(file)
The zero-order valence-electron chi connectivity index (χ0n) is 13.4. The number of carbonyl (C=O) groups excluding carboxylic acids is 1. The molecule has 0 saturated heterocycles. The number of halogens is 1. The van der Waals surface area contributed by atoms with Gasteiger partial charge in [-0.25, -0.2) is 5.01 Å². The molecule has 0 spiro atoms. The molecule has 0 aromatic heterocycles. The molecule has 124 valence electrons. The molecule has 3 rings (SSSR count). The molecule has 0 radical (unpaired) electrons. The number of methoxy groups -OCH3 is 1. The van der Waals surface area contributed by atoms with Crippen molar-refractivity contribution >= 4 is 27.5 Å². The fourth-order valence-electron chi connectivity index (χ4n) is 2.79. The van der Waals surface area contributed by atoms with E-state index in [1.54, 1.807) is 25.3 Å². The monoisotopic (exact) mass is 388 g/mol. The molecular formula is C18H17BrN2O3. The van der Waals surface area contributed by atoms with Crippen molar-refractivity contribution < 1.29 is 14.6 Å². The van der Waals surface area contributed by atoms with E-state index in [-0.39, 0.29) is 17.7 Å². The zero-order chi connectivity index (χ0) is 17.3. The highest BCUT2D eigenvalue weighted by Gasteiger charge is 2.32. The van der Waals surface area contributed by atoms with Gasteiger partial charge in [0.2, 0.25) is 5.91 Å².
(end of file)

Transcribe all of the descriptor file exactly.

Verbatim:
The zero-order valence-electron chi connectivity index (χ0n) is 13.4. The number of carbonyl (C=O) groups excluding carboxylic acids is 1. The molecule has 0 saturated heterocycles. The number of halogens is 1. The van der Waals surface area contributed by atoms with Gasteiger partial charge in [-0.25, -0.2) is 5.01 Å². The molecule has 0 spiro atoms. The molecule has 0 aromatic heterocycles. The molecule has 124 valence electrons. The molecule has 3 rings (SSSR count). The molecule has 0 radical (unpaired) electrons. The number of methoxy groups -OCH3 is 1. The van der Waals surface area contributed by atoms with Crippen molar-refractivity contribution >= 4 is 27.5 Å². The fourth-order valence-electron chi connectivity index (χ4n) is 2.79. The van der Waals surface area contributed by atoms with E-state index in [1.54, 1.807) is 25.3 Å². The monoisotopic (exact) mass is 388 g/mol. The molecular formula is C18H17BrN2O3. The van der Waals surface area contributed by atoms with Crippen molar-refractivity contribution < 1.29 is 14.6 Å². The van der Waals surface area contributed by atoms with E-state index in [-0.39, 0.29) is 17.7 Å². The zero-order chi connectivity index (χ0) is 17.3. The highest BCUT2D eigenvalue weighted by Gasteiger charge is 2.32. The van der Waals surface area contributed by atoms with Gasteiger partial charge in [0.2, 0.25) is 5.91 Å².